Despite their presence in the United States for more than 100 years and being in the first and largest Old Believer wave of immigration to North America, the Russian Old Believers of Erie, Pennsylvania, have gone almost completely unmentioned in academic literature. American scholars (and the Erie Old Believers themselves) know little specific details of their European history, and European scholars know little of their departure to and fate in the United States. Through linguistic and cultural study, as well as through extensive historical and genealogical research, I have been able to reconstruct their migrations from the Russian Pomor'e region through several points in eastern and central Europe and ultimately to western Pennsylvania. Careful linguistic analysis of the language of the last Russian speakers in the community reveals the influence that each linguistic environment has had on their dialect.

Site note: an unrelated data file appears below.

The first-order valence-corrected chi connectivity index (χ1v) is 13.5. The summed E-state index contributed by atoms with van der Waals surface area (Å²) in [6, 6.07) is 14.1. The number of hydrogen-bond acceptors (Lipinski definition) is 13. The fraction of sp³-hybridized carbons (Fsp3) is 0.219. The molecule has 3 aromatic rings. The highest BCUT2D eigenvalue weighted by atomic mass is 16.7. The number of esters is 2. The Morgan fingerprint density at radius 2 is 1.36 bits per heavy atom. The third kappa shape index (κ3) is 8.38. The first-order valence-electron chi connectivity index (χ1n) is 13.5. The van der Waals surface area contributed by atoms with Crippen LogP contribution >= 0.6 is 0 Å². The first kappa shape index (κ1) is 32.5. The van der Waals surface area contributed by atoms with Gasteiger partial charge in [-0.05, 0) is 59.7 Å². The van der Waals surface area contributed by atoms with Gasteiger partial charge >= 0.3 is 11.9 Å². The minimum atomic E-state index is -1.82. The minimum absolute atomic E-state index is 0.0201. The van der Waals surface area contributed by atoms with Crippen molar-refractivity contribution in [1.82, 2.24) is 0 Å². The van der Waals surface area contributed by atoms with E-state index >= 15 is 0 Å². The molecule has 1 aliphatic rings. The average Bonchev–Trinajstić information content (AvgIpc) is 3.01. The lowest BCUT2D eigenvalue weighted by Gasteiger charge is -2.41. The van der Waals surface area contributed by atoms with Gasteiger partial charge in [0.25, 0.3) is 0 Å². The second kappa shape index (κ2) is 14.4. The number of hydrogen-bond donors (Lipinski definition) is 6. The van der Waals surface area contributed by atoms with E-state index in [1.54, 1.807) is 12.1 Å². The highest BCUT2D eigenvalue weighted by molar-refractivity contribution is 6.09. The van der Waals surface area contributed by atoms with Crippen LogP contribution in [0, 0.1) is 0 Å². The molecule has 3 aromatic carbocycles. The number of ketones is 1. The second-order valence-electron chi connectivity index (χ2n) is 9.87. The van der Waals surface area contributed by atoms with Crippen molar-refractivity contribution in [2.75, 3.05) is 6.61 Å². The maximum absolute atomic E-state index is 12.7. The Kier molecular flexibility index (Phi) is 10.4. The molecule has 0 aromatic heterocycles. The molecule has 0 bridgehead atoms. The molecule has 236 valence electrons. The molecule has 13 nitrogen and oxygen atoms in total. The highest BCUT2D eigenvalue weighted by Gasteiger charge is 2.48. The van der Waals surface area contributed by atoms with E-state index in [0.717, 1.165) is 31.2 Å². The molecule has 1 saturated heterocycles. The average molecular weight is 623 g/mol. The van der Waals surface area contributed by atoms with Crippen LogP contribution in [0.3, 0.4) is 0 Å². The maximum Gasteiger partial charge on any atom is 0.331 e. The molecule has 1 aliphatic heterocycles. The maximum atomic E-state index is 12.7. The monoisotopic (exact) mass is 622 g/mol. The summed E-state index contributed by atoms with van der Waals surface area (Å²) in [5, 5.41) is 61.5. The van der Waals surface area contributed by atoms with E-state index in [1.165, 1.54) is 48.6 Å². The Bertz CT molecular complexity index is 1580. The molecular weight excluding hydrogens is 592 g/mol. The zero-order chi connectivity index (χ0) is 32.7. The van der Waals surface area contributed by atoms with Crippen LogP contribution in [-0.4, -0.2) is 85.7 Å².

For more than a century preceding their arrival in the United States, the ancestors of the Erie Old Believers lived primarily in an area now in present-day northeastern Poland, where they sought freedom from persecution and ritual isolation from non-Old Believers. This isolation, however, gradually diminished, and contact with their Polish-speaking neighbors increased. Their present dialect shows in its phonology, morphology, lexicon, and syntax the linguistic results of this contact. In this paper, I will first describe their migration and settlement history, then focus on the influence of Polish on their dialect of Russian and discuss the ultimate linguistic and sociolinguistic ramifications of this influence for the current state of language maintenance in the Erie Old Believer community. In the course of this analysis, I will compare my findings to the extensive dialect research conducted by scholars--such as Grek-Pabisowa, Maryniakowa, and Nemchenko--in the second half of the 20th century on the Old Believers still living in Poland, Lithuania, and Belarus.